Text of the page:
Day Six: After yoga and meditation, and blueberry pancakes at the Inn, we made our way to Mammoth Hot Springs before the heaviest crowds of the day. We were excited to see elk gathering on the mineral rocks – presumably it’s like a salt lick for them. We spent the rest of the day and part of the following trying to figure out how to know whether we were seeking elk or mule deer, but eventually learned that pretty much everything we saw in Yellowstone was elk. (Though now I wonder whether the mule deer I thought I saw in Colorado last year was actually an elk.)
Then we drove to the Tower area of the Park to hike a ridge over the Yellowstone River.
Then back to the hotel and out for a lovely dinner at Wonderland Cafe.
Day Seven: On our last full day of vacation, we headed to “The Grand Canyon of the Yellowstone,” and were determined to see more wildlife. We’d seen some elk and bison already, but were hoping for more. We picked a loop hike on the south rim of the Canyon. A portion of it was heavily trafficked and easily accessible by bus groups, but the views made up for it, and soon we were able to leave the crowds and see a more remote area, including more geothermal features.
After that, we stopped for lunch, then drove to Lamar Valley, which has the reputation of being the best place in the Park to see wildlife. We met a group of people that were camped out watching carrion with telescopes, just waiting for bears or wolves to arrive.
We’d seen a herd of bison the day before, but had the opportunity to see them even closer, with two passing directly in front of our stopped car. We stayed to watch them for quite a while, then headed back toward Gardiner. On the way, we stopped where other tourists were wildlife-watching to learn we’d just missed a bear and cub. It turned out to have been a black bear, not a grizzly, so we weren’t disappointed. We’ve got plenty of black bears at home.
We stopped in Mammoth on our way back to the hotel to recycle our bear spray and fuel, and while we there, saw more elk snoozing on a lawn. As we drove north toward the Park boundary, we were treated to a herd of mountain goats.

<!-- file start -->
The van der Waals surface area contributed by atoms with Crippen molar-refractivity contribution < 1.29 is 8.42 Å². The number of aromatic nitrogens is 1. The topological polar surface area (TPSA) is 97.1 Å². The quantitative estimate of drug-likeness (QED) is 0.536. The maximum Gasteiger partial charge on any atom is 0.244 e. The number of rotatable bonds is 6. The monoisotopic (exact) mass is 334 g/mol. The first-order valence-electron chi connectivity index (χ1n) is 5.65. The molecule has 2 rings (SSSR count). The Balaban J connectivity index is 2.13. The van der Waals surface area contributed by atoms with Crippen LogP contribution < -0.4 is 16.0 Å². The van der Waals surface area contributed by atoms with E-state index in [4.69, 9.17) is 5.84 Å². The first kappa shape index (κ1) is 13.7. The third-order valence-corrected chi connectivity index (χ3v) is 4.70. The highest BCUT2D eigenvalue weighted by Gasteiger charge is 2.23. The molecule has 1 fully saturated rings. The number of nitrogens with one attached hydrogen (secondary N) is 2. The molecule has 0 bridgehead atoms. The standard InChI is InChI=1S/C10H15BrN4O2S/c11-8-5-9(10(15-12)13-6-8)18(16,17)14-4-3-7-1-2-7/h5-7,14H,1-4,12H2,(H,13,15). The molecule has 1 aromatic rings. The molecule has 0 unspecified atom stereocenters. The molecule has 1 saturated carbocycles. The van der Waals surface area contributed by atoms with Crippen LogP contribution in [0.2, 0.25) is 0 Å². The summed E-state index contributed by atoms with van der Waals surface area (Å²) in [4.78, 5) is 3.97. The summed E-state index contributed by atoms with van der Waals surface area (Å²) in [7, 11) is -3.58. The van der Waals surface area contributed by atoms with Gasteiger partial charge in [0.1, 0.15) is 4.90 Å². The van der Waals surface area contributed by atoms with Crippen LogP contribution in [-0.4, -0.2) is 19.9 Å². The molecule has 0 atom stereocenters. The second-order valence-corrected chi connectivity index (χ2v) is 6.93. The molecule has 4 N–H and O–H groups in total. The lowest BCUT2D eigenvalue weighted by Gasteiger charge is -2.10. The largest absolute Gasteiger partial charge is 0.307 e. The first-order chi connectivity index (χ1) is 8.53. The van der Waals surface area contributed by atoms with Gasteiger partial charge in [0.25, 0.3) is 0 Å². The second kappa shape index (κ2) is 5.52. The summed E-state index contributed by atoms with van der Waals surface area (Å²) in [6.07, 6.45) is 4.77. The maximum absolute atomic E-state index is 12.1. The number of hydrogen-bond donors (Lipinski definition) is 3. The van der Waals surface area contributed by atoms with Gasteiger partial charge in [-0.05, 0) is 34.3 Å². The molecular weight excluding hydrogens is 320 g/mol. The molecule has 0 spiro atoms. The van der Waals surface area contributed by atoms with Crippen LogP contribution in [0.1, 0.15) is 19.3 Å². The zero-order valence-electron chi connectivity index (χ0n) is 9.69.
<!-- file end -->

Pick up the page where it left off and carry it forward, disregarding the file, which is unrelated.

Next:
After our last dinner in Gardiner, we walked around town a bit and then walked out to the park surrounding the Roosevelt Arch to get away from the lights and see the stars.
Day Eight: After breakfast we drove to Bozeman and spent an hour walking around Main Street before it was time to drive to the airport, turn in our car, and begin the trip home. We had a late lunch at O’Hare during our layover, and made it home to an uncharacteristically affectionate cat.
During the trip I’d squeezed in very little yoga and minimal meditation, despite bringing along my fancy new travel mat for inspiration, so on my first morning home I headed for a yoga class to help me get back on track, and unexpectedly got to see an old friend I hadn’t seen in years, and with whom I’ll be taking yoga teacher training with. After class Jeff and I went to pick up Rio at her boarder’s and brought her home to settle back into our normal life… or so I hoped.
Within a few days, I started feeling a cold coming on, and spent the greater part of Labor Day Weekend sick, again forgoing my meditation and yoga practice in favor of sniffling on the couch.
My challenge is not that I don’t know how to adapt my practice. I do. I could have practiced restorative yoga, and meditated on something other than my interrupted breathing. My challenge is that when my routine is interrupted, I need to find space for a modified practice within the lack of routine. Yoga teacher training requires daily practice, and I hope that it will provide the motivation to create the habit, even on non-routine days.